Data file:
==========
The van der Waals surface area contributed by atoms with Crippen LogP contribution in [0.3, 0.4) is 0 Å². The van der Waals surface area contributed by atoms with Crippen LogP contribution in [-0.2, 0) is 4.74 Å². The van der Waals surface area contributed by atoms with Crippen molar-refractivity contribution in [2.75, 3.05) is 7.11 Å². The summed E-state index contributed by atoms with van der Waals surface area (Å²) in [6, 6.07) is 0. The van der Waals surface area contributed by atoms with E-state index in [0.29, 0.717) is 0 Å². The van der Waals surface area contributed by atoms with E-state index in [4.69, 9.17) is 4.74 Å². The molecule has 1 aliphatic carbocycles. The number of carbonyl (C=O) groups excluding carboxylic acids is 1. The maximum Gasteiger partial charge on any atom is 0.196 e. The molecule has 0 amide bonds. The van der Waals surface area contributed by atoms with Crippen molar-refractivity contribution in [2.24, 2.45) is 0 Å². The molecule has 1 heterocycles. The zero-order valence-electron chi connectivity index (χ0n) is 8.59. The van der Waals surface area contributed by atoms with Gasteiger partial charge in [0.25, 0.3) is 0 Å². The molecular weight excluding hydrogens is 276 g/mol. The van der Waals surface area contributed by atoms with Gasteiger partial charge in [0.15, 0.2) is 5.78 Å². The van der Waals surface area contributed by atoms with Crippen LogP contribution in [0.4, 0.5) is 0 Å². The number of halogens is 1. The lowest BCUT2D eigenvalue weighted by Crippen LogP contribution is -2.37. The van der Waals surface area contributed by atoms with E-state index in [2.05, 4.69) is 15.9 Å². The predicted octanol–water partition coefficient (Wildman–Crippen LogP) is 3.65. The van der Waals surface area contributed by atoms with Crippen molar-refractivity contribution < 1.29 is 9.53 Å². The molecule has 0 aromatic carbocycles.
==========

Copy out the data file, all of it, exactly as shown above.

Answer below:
The van der Waals surface area contributed by atoms with Crippen LogP contribution in [0.3, 0.4) is 0 Å². The van der Waals surface area contributed by atoms with Crippen LogP contribution in [-0.2, 0) is 4.74 Å². The van der Waals surface area contributed by atoms with Crippen molar-refractivity contribution in [2.75, 3.05) is 7.11 Å². The summed E-state index contributed by atoms with van der Waals surface area (Å²) in [6, 6.07) is 0. The van der Waals surface area contributed by atoms with E-state index in [0.29, 0.717) is 0 Å². The van der Waals surface area contributed by atoms with E-state index in [4.69, 9.17) is 4.74 Å². The molecule has 1 aliphatic carbocycles. The number of carbonyl (C=O) groups excluding carboxylic acids is 1. The maximum Gasteiger partial charge on any atom is 0.196 e. The molecule has 0 amide bonds. The van der Waals surface area contributed by atoms with Crippen molar-refractivity contribution in [2.24, 2.45) is 0 Å². The molecule has 1 heterocycles. The zero-order valence-electron chi connectivity index (χ0n) is 8.59. The van der Waals surface area contributed by atoms with Gasteiger partial charge in [0.25, 0.3) is 0 Å². The molecular weight excluding hydrogens is 276 g/mol. The van der Waals surface area contributed by atoms with Gasteiger partial charge in [0.15, 0.2) is 5.78 Å². The van der Waals surface area contributed by atoms with Crippen LogP contribution in [0.4, 0.5) is 0 Å². The number of halogens is 1. The lowest BCUT2D eigenvalue weighted by Crippen LogP contribution is -2.37. The van der Waals surface area contributed by atoms with E-state index in [2.05, 4.69) is 15.9 Å². The predicted octanol–water partition coefficient (Wildman–Crippen LogP) is 3.65. The van der Waals surface area contributed by atoms with Crippen molar-refractivity contribution < 1.29 is 9.53 Å². The molecule has 0 aromatic carbocycles.